After nearly 50 years of legalized abortion on demand, scientists now have an “enormous body of data” confirming that unborn babies can feel pain as early as 12 weeks of pregnancy, according to a professor of neurobiology at the University of Utah.
Writing at National Review, Professor Maureen Condic said scientists understand much more about unborn babies’ development than they did in 1973 when the U.S. Supreme Court ruled on Roe v. Wade.
It’s now clear that babies in the womb can feel pain as early as 12 weeks of pregnancy and certainly by 18 weeks, she said.
“There is now strong evidence that fetuses as early as 12 weeks exhibit conscious, intentional behavior and that they actively discriminate among similar sensory experiences,” Condic said.
She cited research by Stuart Derbyshire, a widely respected brain-mapping researcher, who abortion activists used to point to as “a leading voice against the likelihood of fetal pain.”
In 2020, Derbyshire determined that his previous conclusions were wrong, and now he believes that “even without a fully formed cortex, neural connections from the thalamus to the subplate could be sufficient for pain perception,” Condic said.
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According to Derbyshire’s new research, “… a balanced reading of that evidence, points toward an immediate and unreflective pain experience mediated by the developing function of the nervous system from as early as 12 weeks.”
There is long-standing, effectively universal scientific agreement that connections between the fetus’s spinal cord and the thalamus region of the brain form between twelve and 18 weeks. And growing evidence that later-developing connections to the cortex are not necessary for a conscious experience of pain has radically revised our understanding of fetal neurological development and led to the conclusion that the fetus can and does experience pain from early in the second trimester.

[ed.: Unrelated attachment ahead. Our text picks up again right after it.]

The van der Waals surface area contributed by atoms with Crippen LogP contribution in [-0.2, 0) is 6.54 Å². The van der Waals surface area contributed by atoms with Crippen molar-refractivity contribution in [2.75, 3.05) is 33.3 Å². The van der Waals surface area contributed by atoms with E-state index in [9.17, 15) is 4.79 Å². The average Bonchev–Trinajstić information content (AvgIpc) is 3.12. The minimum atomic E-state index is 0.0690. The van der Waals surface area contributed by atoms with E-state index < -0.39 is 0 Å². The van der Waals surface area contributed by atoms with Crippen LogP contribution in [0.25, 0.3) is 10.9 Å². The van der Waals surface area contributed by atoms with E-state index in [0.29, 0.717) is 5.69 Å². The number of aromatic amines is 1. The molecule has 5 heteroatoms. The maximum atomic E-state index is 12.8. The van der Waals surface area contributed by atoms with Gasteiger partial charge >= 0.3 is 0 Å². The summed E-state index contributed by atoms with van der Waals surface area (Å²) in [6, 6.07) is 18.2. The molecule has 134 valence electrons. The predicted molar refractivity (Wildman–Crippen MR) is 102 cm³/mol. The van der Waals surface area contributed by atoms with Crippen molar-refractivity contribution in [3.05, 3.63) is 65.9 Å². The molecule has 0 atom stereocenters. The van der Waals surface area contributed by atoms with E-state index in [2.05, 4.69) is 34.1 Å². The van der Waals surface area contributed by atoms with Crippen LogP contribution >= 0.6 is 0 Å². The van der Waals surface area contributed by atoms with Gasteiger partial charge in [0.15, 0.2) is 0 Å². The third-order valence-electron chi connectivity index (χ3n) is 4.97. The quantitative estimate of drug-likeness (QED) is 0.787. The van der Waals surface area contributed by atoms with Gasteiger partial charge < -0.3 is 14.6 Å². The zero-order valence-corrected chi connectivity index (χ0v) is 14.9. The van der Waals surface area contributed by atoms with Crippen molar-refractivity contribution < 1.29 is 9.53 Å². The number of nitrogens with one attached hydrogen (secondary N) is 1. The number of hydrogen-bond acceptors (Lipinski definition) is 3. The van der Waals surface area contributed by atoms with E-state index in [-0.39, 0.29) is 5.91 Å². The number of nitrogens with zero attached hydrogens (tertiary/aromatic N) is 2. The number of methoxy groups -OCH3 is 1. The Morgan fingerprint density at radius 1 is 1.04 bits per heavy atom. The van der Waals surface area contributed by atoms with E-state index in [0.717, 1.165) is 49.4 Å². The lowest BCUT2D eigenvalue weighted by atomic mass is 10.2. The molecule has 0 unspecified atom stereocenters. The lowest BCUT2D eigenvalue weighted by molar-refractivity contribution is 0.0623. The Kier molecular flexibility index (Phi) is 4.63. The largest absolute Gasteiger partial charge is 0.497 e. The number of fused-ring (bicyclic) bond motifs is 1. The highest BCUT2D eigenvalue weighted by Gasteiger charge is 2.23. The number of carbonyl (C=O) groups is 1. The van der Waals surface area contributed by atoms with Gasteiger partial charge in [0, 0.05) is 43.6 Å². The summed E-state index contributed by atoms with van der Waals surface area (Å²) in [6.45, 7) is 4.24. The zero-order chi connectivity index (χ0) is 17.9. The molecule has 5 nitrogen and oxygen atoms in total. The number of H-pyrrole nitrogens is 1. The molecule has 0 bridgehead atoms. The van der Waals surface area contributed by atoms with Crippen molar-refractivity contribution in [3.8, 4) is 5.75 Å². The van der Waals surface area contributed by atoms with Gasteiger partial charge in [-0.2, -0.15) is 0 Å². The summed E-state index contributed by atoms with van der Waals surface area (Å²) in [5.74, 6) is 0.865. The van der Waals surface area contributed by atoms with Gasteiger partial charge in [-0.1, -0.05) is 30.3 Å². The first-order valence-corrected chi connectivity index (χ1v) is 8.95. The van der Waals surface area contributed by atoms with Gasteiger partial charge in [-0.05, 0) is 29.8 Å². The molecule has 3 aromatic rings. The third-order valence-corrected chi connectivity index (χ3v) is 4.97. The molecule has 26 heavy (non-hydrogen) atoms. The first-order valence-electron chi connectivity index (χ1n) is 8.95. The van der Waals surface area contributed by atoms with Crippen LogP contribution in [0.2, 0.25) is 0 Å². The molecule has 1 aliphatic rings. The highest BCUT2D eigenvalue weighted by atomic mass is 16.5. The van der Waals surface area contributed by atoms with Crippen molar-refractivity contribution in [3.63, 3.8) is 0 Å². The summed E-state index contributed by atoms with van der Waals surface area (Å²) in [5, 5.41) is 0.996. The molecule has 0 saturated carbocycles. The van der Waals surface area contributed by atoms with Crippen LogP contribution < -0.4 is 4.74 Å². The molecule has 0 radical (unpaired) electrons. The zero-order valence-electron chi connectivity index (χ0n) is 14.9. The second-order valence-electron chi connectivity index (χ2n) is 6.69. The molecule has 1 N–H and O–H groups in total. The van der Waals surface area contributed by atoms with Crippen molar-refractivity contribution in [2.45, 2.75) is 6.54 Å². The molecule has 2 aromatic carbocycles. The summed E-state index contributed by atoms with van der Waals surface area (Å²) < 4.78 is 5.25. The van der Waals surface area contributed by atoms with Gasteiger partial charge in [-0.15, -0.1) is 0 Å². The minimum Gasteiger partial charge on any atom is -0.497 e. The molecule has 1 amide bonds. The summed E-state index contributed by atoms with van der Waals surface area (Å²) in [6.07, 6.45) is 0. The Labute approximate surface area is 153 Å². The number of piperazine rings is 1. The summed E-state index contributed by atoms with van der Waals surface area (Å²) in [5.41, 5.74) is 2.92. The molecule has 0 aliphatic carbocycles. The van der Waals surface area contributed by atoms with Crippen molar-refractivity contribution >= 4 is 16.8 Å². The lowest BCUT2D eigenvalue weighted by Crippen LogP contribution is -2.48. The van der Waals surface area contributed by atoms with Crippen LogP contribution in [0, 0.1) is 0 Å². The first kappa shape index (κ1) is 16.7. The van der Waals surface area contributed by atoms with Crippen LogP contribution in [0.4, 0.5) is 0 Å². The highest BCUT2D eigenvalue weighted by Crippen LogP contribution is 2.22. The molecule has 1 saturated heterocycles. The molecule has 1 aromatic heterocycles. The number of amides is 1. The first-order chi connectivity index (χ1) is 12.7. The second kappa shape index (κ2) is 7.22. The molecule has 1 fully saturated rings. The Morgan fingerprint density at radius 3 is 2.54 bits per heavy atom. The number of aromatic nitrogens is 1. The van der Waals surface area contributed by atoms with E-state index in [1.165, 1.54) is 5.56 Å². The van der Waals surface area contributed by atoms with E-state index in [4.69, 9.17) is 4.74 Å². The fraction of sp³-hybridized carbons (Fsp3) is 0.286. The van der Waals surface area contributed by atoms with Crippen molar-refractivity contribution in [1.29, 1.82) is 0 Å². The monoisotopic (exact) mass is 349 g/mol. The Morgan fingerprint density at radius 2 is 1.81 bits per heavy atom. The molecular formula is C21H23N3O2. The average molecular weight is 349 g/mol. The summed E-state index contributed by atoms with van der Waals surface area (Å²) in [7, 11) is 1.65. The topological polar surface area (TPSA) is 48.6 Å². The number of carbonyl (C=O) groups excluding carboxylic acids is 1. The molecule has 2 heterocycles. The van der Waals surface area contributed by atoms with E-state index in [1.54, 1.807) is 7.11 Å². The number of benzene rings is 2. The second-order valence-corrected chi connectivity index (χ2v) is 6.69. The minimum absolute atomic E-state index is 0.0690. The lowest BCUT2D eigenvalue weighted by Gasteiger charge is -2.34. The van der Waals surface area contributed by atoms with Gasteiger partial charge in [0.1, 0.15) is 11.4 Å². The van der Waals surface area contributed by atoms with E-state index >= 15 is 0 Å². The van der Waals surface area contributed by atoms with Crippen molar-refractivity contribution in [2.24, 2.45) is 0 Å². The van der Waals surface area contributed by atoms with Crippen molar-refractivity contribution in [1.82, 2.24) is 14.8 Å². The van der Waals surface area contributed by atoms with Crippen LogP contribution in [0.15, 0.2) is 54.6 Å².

… Multiple studies demonstrate that both animals and humans display consciousness and suffering even if the brain’s cortex is impaired, immature, or absent.
An associate scholar at the Charlotte Lozier Institute, she said observations with 4D ultrasounds and very premature babies born as early as 21 weeks of pregnancy also provide visual evidence that unborn babies feel pain in the second trimester.
“Moreover, although the human brain does not reach maturity until approximately age 25, human perception of pain tends to stay constant throughout the life span, meaning that one’s experience of suffering is not dependent on mature cortical circuitry,” Condic said.
Then there are studies showing that unborn babies as early as 14 weeks can distinguish between music and vibration noises and unborn babies at 23 weeks can recognize nursery rhymes, all of which suggests complex brain development and a level of awareness, she said.
These findings are especially significant as the U.S. Supreme Court prepares to hear a case that challenges Roe v. Wade directly and could allow states to protect unborn babies from abortion again. The Mississippi law at the center of the case bans abortions after 15 weeks of pregnancy, but current legal precedent prohibits states from protecting unborn babies before viability, about 22 weeks.
The growing evidence about pain and awareness add to the pro-life position that unborn babies are unique, valuable human beings even at very early stages of pregnancy, and abortion is cruel violence against defenseless children that must end.